Foggy Bottom Boys
Were you expecting the 1997 Nintendo 64 (and PC) hit Turok: Dinosaur Hunter to come to Steam in December of The Year of Our Lord 2015? Me neither. Video games got weird there for a grip, man, and continue to be weird. Look at Batman: Arkham Knight on the PC. That thing still isn’t fixed! Look at Konami, that giant burning car crash. Weirdness and desperation permeate every aspect of this industry, and it’s amazing. Anyway, Turok: Dinosaur Hunter just came out on Steam, with 1080p support and graphics options (like an FOV slider), so I guess we should get to talking about that, huh?
I actually love the Turok series. I remember playing a ton of Turok 2 as a teenager, trying to find all the secrets and uncovering the super weird story (seriously, go read about it, it’s bananas). I love that the first Turok doesn’t have an aiming reticle. I love that it moves like Quake or Unreal Tournament. I love that the enemy designs range from strange to silly to banal. There’s so much that I adore about this series, but so much of it is locked behind my nostalgia. Take that away, and I realize something: Turok just isn’t that great.
Sure, it did some cool things at the time. It was technically impressive on the N64, even if it didn’t control particularly well there. The animation was staggering for a game coming out of the late 90s, especially the animations for enemy deaths. It was spectacular. But within the context of modern shooters, it kinda sucks. I know that’s probably unfair, but I couldn’t shake the feeling while playing Turok that I was on some sort of metaphorical dig uncovering ancient writings. As the old adage goes: “Old game is old.” You can feel it. You can see it. You can even hear it. A lot of the weapon sounds feel like they’re ripped straight out of some mid-90s gun sound .wav library. That’s not to say that I don’t love a good old game every now and again; I go back and play the original Fable once a year or so. It’s just hard to justify playing a shooter that feels so dated when I have access to a nearly unlimited library of other shooters on Steam. Then again, none of them are Turok.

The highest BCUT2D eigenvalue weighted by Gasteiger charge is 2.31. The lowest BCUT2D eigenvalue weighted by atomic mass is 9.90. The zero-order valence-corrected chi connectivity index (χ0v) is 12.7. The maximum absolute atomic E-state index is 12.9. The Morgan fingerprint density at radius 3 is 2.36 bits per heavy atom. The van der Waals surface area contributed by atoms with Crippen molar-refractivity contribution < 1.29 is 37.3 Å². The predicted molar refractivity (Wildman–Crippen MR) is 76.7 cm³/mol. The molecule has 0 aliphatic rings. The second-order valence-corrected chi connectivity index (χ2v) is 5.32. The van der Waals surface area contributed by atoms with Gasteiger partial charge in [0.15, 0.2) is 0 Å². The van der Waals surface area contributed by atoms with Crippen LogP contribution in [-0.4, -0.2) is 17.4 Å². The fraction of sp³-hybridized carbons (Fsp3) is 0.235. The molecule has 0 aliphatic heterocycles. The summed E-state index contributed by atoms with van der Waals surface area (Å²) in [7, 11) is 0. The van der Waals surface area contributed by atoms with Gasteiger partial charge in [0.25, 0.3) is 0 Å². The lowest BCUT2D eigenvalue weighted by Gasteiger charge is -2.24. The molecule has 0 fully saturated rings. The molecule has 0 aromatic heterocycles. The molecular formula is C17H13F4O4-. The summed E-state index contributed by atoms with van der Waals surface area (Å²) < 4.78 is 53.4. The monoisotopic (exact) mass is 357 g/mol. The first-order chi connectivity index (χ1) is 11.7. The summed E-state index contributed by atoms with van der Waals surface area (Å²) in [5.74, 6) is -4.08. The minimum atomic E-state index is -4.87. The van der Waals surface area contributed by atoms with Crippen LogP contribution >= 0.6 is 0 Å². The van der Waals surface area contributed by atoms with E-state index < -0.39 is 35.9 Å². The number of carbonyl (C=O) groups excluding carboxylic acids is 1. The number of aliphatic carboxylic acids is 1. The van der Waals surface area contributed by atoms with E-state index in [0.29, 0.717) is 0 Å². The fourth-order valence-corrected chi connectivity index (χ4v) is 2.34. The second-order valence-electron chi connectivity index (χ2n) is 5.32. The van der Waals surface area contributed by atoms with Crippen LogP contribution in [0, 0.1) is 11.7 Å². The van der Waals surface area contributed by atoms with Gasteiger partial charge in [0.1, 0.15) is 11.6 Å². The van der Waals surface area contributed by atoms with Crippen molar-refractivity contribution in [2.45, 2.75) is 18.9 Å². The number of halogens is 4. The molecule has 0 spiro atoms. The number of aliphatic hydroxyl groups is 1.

Let’s get down to it, though: What sets this Steam re-release apart from the N64 version and — perhaps more importantly — the previous PC version? In short, not a lot. The draw distance is somewhat higher, but there’s still that pervasive fog everywhere. Movement and shooting feels much the same, which isn’t necessarily negative, as I like both of these facets of the original. The main change is that there are quite a few graphics options, including 1080p+ and even a field-of-view setting. This is all due in part to the fact that Nightdive Studios re-created Turok in a new engine, instead of going the lazy route and releasing it with a DOSBox wrapper or something. It goes a long way to feeling like they actually expended effort when putting out a popular game again.
It’s Turok. If you were hoping for anything different, you may want to manage your expectations. Sure, it’s got 1080p support, and an FOV slider, and some other bells and whistles, but at the end of the day it’s still got that ridiculously low draw distance. It’s also $20, which is maybe a bit steep for a game that’s nearly 2 decades old. Hell, Bubsy came out in the same week, and the first two games together are only $3. I just don’t know that the value proposition is a solid one, but if you’re seriously jonesing for Turok, $20 might not be a terrible deal.
FINAL VERDICT: 3/5
Available on: PC (Reviewed) ; Publisher: Night Dive Studios; Developer: Iguana Entertainment, Night Dive Studios; Players: 1; Released: December 2015; Genre: First Person Shooter; MSRP: $19.99
Turok was reviewed on code provided by the publisher.